"The Report Card provides a comprehensive analysis of state policy climates that create the necessary conditions to support high-quality, next-generation models of learning and the effective use of technology in the classroom."
The Report Card highlights the efforts of each state to create new opportunities for students, explore new models of learning, and provide needed infrastructure. It also underscores the opportunities for reform to create an environment where digital learning can thrive.
Highlights from the 2013 legislative session include:
- Utah, the highest ranked state in the Report Card, passed the "Student Achievement Backpack," which creates portable education records that follow the student from school to school and grade to grade, and gives parents the right and ability to securely access the records.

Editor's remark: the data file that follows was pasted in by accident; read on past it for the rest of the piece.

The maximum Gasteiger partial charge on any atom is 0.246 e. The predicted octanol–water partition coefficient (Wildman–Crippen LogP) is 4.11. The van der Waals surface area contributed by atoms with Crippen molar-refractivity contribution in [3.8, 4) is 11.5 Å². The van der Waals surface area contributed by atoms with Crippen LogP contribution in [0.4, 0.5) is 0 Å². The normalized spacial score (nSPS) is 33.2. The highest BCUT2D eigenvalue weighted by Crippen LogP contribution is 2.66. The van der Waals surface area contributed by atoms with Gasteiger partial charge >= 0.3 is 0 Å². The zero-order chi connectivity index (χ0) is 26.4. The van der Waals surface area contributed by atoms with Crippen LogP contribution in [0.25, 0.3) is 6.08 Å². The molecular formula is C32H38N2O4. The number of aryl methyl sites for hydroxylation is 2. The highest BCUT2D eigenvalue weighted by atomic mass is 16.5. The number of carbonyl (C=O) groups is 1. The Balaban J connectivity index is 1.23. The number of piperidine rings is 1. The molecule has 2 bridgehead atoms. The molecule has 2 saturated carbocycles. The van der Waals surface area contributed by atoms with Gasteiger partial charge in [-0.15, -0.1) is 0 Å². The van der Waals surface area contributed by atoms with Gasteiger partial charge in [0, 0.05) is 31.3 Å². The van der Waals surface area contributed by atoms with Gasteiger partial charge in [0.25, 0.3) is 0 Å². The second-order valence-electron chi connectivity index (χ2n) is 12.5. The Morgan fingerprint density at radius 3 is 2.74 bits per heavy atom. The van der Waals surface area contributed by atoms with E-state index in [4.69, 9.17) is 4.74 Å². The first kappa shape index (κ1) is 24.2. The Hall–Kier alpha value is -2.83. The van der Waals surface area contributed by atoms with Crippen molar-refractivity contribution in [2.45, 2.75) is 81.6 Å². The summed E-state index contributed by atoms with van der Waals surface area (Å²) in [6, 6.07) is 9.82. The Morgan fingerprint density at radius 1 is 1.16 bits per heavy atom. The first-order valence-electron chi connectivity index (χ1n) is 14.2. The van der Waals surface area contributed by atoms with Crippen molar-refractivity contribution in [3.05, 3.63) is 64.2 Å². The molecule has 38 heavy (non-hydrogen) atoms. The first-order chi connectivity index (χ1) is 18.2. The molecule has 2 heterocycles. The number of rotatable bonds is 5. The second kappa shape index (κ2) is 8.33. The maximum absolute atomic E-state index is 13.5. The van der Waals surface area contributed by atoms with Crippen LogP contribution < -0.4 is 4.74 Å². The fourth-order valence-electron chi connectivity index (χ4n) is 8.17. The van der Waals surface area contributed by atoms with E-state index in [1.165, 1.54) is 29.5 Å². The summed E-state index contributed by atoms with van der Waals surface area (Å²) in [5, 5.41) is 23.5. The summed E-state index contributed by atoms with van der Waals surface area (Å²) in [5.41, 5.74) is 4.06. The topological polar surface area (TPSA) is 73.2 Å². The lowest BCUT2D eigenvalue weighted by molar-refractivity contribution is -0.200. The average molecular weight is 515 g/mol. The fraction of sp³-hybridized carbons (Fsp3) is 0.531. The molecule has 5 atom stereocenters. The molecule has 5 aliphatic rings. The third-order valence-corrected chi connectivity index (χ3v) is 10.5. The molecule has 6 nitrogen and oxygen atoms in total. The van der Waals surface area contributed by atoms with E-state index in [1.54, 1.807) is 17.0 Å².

- Florida enhanced online learning options including the use of Massive Open Online Courses (MOOCs) for credit.
- Texas passed legislation that enhances their virtual school network to bring more course options to students in grades 6-12.
- Arkansas and Nevada made huge gains on the Report Card in 2013. Arkansas emphasized increasing student eligibility for digital learning and expanding the definition of instructional material to include technology-based material, while Nevada focused on removing access restrictions to distance education.
- Louisiana implemented an innovative course choice program offering students a range of online, blended and face-to-face options from a diverse group of providers including institutions of higher education, non-profits, school districts and several private providers.
- Numerous states, including Iowa, New Hampshire and Texas, also passed legislation advancing competency-based models of learning in which students can earn credit based on mastery instead of seat-time.